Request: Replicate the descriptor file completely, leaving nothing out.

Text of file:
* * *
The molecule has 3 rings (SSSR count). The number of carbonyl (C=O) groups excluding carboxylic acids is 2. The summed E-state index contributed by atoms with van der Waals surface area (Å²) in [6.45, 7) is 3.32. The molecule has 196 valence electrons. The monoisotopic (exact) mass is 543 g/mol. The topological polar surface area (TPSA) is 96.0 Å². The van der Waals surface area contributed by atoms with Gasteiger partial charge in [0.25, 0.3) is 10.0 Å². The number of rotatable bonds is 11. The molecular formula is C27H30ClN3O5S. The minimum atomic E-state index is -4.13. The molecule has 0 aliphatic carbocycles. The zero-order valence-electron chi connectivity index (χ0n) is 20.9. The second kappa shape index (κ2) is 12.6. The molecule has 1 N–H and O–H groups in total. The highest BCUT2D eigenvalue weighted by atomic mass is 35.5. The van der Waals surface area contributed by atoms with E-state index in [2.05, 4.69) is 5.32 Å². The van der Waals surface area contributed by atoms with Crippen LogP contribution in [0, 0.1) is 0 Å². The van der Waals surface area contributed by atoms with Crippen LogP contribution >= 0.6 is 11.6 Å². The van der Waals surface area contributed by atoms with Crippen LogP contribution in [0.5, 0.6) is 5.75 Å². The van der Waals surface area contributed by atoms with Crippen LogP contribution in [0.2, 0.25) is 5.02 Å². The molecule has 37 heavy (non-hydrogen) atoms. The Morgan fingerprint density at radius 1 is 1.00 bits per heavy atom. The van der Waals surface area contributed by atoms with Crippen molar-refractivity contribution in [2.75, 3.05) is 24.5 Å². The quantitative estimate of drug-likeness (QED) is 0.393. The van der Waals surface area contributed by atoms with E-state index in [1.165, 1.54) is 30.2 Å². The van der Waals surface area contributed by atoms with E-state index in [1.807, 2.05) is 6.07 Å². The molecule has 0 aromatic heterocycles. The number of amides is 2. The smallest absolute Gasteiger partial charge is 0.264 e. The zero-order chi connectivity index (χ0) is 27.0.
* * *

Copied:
The molecule has 3 rings (SSSR count). The number of carbonyl (C=O) groups excluding carboxylic acids is 2. The summed E-state index contributed by atoms with van der Waals surface area (Å²) in [6.45, 7) is 3.32. The molecule has 196 valence electrons. The monoisotopic (exact) mass is 543 g/mol. The topological polar surface area (TPSA) is 96.0 Å². The van der Waals surface area contributed by atoms with Gasteiger partial charge in [0.25, 0.3) is 10.0 Å². The number of rotatable bonds is 11. The molecular formula is C27H30ClN3O5S. The minimum atomic E-state index is -4.13. The molecule has 0 aliphatic carbocycles. The zero-order valence-electron chi connectivity index (χ0n) is 20.9. The second kappa shape index (κ2) is 12.6. The molecule has 1 N–H and O–H groups in total. The highest BCUT2D eigenvalue weighted by atomic mass is 35.5. The van der Waals surface area contributed by atoms with E-state index in [2.05, 4.69) is 5.32 Å². The van der Waals surface area contributed by atoms with Crippen LogP contribution in [0, 0.1) is 0 Å². The van der Waals surface area contributed by atoms with Crippen LogP contribution >= 0.6 is 11.6 Å². The van der Waals surface area contributed by atoms with Crippen LogP contribution in [0.5, 0.6) is 5.75 Å². The van der Waals surface area contributed by atoms with Crippen LogP contribution in [0.2, 0.25) is 5.02 Å². The molecule has 37 heavy (non-hydrogen) atoms. The Morgan fingerprint density at radius 1 is 1.00 bits per heavy atom. The van der Waals surface area contributed by atoms with Crippen molar-refractivity contribution in [2.75, 3.05) is 24.5 Å². The quantitative estimate of drug-likeness (QED) is 0.393. The van der Waals surface area contributed by atoms with E-state index in [1.165, 1.54) is 30.2 Å². The van der Waals surface area contributed by atoms with E-state index in [1.807, 2.05) is 6.07 Å². The molecule has 0 aromatic heterocycles. The number of amides is 2. The smallest absolute Gasteiger partial charge is 0.264 e. The zero-order chi connectivity index (χ0) is 27.0.